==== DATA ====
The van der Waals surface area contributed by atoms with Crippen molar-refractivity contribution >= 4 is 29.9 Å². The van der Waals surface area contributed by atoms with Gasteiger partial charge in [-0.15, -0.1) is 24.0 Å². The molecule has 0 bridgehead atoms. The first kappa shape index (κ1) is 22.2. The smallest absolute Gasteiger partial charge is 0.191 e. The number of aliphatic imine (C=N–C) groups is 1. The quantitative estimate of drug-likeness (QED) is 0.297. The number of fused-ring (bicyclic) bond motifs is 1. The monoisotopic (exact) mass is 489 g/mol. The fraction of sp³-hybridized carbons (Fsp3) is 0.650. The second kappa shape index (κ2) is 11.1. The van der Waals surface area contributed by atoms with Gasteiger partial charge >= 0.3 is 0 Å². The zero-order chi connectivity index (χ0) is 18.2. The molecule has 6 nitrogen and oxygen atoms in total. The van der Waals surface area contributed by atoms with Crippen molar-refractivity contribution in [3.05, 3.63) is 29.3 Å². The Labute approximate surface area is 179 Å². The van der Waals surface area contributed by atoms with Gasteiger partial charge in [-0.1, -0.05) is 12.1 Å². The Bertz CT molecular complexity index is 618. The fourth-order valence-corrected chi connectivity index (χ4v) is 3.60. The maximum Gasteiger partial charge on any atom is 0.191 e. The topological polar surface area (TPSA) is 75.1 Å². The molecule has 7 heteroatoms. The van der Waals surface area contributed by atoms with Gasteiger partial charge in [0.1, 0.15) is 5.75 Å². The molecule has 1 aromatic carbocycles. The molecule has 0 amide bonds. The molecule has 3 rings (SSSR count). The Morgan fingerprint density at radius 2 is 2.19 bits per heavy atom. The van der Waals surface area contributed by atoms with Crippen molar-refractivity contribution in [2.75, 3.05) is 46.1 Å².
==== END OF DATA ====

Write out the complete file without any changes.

The van der Waals surface area contributed by atoms with Crippen molar-refractivity contribution >= 4 is 29.9 Å². The van der Waals surface area contributed by atoms with Gasteiger partial charge in [-0.15, -0.1) is 24.0 Å². The molecule has 0 bridgehead atoms. The first kappa shape index (κ1) is 22.2. The smallest absolute Gasteiger partial charge is 0.191 e. The number of aliphatic imine (C=N–C) groups is 1. The quantitative estimate of drug-likeness (QED) is 0.297. The number of fused-ring (bicyclic) bond motifs is 1. The monoisotopic (exact) mass is 489 g/mol. The fraction of sp³-hybridized carbons (Fsp3) is 0.650. The second kappa shape index (κ2) is 11.1. The van der Waals surface area contributed by atoms with Gasteiger partial charge >= 0.3 is 0 Å². The zero-order chi connectivity index (χ0) is 18.2. The molecule has 6 nitrogen and oxygen atoms in total. The van der Waals surface area contributed by atoms with Crippen molar-refractivity contribution in [3.05, 3.63) is 29.3 Å². The Labute approximate surface area is 179 Å². The van der Waals surface area contributed by atoms with Gasteiger partial charge in [-0.1, -0.05) is 12.1 Å². The Bertz CT molecular complexity index is 618. The fourth-order valence-corrected chi connectivity index (χ4v) is 3.60. The maximum Gasteiger partial charge on any atom is 0.191 e. The topological polar surface area (TPSA) is 75.1 Å². The molecule has 7 heteroatoms. The van der Waals surface area contributed by atoms with Gasteiger partial charge in [0.1, 0.15) is 5.75 Å². The molecule has 1 aromatic carbocycles. The molecule has 0 amide bonds. The molecule has 3 rings (SSSR count). The Morgan fingerprint density at radius 2 is 2.19 bits per heavy atom. The van der Waals surface area contributed by atoms with Crippen molar-refractivity contribution in [2.75, 3.05) is 46.1 Å².